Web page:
Deep in an area of sand forests, pans and wetlands in northern Tongaland, on the border between KwaZulu-Natal, South Africa, and Mozambique lies Tembe Elephant Park. This remote game park was established in 1983 to protect elephants which used to migrate between Maputaland and southern Mozambique.
As a result of the civil war in Mozambique these elephants were severely traumatised by poaching. In response this nature conservation area was developed by Tembe Tribal Authority and Ezemvelo KZN Wildlife, but only opened to the public in 1991.
Tembe Elephant Park is currently home to around 250 elephants, with some of the world’s most spectacularly large tuskers amongst them. During the late 19th century, when elephants freely roamed the land, the ones with huge tusks became known as “hundred pounders” due to the size and weight of their tusks. Unfortunately, this also placed them at high risk for their ivory, and they were hunted and poached to near extinction. This danger still exists.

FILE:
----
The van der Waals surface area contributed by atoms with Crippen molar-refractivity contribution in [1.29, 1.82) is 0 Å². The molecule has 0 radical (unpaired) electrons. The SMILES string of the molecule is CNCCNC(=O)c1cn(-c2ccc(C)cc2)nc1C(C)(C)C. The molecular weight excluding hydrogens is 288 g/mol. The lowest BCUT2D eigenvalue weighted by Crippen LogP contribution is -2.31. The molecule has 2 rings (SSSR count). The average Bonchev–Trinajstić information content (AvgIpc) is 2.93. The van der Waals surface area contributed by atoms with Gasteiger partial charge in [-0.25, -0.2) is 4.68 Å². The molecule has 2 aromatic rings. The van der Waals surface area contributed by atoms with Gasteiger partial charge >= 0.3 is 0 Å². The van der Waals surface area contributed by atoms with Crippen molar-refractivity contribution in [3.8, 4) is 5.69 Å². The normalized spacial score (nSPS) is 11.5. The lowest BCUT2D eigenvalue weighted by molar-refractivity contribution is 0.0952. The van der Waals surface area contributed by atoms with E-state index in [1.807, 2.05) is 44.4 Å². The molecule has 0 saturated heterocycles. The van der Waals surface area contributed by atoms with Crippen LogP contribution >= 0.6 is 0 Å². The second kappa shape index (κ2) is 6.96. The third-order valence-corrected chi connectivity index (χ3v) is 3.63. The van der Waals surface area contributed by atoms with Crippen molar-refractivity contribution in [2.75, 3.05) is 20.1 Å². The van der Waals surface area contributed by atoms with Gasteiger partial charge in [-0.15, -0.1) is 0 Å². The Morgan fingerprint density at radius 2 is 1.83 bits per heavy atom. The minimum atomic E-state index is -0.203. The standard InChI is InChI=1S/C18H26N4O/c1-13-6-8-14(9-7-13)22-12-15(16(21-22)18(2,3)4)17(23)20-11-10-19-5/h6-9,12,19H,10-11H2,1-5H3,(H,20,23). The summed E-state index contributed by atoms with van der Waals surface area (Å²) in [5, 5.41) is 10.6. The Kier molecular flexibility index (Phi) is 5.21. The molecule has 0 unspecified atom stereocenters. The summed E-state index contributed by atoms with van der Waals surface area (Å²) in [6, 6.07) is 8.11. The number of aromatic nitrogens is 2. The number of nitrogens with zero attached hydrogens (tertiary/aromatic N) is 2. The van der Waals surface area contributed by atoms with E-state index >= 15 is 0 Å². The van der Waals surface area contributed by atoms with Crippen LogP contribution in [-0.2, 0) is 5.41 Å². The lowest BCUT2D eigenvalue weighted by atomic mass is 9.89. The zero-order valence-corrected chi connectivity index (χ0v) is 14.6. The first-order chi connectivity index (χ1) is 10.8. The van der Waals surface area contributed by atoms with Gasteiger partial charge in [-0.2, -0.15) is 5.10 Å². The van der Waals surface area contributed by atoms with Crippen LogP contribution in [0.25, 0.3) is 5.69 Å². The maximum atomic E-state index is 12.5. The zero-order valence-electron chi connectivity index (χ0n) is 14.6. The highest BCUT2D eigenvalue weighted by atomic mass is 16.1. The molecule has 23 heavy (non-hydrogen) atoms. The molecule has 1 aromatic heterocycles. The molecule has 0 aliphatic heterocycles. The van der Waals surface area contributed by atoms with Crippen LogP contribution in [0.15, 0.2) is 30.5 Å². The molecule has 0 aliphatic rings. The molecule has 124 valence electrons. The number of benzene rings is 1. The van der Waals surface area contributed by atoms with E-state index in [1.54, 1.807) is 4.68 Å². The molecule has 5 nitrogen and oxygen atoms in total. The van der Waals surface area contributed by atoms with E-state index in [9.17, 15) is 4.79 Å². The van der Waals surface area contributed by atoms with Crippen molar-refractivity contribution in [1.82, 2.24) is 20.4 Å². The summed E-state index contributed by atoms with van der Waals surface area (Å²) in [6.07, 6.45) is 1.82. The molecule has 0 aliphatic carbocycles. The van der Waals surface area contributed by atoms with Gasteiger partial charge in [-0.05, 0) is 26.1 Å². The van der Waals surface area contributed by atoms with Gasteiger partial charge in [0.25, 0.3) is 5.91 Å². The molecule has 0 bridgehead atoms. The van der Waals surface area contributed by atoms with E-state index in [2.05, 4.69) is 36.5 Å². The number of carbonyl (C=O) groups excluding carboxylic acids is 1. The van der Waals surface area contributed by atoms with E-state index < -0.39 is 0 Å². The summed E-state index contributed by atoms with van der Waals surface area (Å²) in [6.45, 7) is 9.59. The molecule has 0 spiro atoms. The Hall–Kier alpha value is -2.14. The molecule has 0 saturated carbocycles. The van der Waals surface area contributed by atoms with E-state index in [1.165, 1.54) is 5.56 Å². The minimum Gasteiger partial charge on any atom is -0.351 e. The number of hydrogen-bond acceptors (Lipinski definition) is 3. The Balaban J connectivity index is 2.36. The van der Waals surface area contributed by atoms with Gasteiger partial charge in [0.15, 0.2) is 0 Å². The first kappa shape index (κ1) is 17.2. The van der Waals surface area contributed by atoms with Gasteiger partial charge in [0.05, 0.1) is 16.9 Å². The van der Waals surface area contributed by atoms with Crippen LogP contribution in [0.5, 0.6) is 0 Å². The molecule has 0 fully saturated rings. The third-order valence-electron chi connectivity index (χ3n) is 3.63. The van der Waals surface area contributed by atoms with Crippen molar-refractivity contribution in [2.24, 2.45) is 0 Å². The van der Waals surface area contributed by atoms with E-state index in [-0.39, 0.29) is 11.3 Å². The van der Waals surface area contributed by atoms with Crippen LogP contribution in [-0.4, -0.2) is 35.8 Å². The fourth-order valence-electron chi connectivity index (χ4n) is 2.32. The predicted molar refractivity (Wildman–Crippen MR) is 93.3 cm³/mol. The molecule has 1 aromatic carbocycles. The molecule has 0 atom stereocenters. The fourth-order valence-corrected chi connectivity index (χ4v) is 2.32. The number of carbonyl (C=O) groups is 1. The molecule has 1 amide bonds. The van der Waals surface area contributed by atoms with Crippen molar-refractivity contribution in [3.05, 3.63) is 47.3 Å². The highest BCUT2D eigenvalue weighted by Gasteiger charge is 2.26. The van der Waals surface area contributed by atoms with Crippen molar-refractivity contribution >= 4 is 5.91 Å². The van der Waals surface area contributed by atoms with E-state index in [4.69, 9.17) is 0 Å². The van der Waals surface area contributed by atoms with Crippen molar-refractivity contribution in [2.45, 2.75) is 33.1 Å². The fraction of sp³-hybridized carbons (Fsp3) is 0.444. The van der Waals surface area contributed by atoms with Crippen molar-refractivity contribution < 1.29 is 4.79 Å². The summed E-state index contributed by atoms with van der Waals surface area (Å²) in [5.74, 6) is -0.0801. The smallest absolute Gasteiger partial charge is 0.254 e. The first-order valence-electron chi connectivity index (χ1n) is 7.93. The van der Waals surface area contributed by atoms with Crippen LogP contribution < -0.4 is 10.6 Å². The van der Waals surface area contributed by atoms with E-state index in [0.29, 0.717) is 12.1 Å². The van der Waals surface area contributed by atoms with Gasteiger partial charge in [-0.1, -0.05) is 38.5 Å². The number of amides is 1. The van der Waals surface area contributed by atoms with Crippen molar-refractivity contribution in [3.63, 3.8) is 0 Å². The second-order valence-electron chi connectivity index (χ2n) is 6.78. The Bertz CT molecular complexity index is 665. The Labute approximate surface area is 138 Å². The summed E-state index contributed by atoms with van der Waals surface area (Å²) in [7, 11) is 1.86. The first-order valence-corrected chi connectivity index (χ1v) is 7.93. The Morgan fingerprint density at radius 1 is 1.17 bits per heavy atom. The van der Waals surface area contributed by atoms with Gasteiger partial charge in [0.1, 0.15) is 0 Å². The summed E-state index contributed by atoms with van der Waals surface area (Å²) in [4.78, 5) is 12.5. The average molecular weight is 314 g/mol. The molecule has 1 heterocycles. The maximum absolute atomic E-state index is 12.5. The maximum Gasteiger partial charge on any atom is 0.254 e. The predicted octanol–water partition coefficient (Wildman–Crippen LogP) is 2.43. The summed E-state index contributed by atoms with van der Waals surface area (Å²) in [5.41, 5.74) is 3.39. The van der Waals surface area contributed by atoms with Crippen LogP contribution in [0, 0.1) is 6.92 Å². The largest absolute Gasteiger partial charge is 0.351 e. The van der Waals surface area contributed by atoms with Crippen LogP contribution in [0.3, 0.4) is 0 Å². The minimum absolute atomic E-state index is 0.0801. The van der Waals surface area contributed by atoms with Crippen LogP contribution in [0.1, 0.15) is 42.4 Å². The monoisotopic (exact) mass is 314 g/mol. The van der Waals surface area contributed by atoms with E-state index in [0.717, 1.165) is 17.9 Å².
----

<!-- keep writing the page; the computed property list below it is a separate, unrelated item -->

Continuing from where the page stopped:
Apart from elephants, Tembe is also home to an incredible variety of animals and more than 350 bird species.
Game viewing in Tembe Elephant Park is a challenge, which places an excursion into the park in the realm of adventure tourism. Only ten vehicles, strictly 4X4s, are allowed into the park on a daily basis, because a road network of sand tracks must be negotiated. There is a hiking trail closed off from large animals by an electric fence. A viewing tower on Gowanini also offers a panoramic view over the reserve.